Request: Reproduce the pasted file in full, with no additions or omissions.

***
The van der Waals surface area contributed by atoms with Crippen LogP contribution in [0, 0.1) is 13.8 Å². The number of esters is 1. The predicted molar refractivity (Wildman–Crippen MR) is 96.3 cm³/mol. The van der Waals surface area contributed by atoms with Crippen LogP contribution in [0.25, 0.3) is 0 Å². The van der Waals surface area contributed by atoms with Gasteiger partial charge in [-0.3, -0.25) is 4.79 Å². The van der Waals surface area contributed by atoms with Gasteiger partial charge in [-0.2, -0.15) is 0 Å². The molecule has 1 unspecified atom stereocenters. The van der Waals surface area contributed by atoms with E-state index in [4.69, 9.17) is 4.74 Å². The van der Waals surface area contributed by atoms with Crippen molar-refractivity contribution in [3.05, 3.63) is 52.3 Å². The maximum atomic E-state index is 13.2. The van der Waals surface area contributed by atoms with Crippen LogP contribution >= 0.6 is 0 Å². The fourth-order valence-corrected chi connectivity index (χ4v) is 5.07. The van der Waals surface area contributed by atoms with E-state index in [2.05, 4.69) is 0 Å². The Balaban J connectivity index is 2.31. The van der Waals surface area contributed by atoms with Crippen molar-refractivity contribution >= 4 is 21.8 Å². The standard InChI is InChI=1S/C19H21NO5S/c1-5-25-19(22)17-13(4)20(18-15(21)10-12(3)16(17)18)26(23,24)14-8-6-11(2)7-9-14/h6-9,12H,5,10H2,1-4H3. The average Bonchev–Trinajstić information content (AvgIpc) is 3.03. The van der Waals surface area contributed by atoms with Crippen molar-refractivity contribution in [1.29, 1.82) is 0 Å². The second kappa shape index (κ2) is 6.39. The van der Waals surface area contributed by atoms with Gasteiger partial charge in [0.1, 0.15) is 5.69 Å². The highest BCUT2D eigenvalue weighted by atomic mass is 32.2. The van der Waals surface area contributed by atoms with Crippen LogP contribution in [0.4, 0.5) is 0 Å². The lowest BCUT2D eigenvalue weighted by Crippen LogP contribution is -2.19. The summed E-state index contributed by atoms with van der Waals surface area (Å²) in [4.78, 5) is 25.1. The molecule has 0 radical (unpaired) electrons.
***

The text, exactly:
The van der Waals surface area contributed by atoms with Crippen LogP contribution in [0, 0.1) is 13.8 Å². The number of esters is 1. The predicted molar refractivity (Wildman–Crippen MR) is 96.3 cm³/mol. The van der Waals surface area contributed by atoms with Crippen LogP contribution in [0.25, 0.3) is 0 Å². The van der Waals surface area contributed by atoms with Gasteiger partial charge in [-0.3, -0.25) is 4.79 Å². The van der Waals surface area contributed by atoms with Gasteiger partial charge in [-0.2, -0.15) is 0 Å². The molecule has 1 unspecified atom stereocenters. The van der Waals surface area contributed by atoms with E-state index in [4.69, 9.17) is 4.74 Å². The van der Waals surface area contributed by atoms with Crippen molar-refractivity contribution in [3.05, 3.63) is 52.3 Å². The maximum atomic E-state index is 13.2. The van der Waals surface area contributed by atoms with Crippen LogP contribution >= 0.6 is 0 Å². The fourth-order valence-corrected chi connectivity index (χ4v) is 5.07. The van der Waals surface area contributed by atoms with E-state index in [2.05, 4.69) is 0 Å². The Balaban J connectivity index is 2.31. The van der Waals surface area contributed by atoms with Crippen molar-refractivity contribution >= 4 is 21.8 Å². The standard InChI is InChI=1S/C19H21NO5S/c1-5-25-19(22)17-13(4)20(18-15(21)10-12(3)16(17)18)26(23,24)14-8-6-11(2)7-9-14/h6-9,12H,5,10H2,1-4H3. The average Bonchev–Trinajstić information content (AvgIpc) is 3.03. The van der Waals surface area contributed by atoms with Crippen molar-refractivity contribution in [1.29, 1.82) is 0 Å². The second kappa shape index (κ2) is 6.39. The van der Waals surface area contributed by atoms with Gasteiger partial charge in [0.1, 0.15) is 5.69 Å². The highest BCUT2D eigenvalue weighted by atomic mass is 32.2. The van der Waals surface area contributed by atoms with Crippen LogP contribution in [0.4, 0.5) is 0 Å². The lowest BCUT2D eigenvalue weighted by Crippen LogP contribution is -2.19. The summed E-state index contributed by atoms with van der Waals surface area (Å²) in [4.78, 5) is 25.1. The molecule has 0 radical (unpaired) electrons.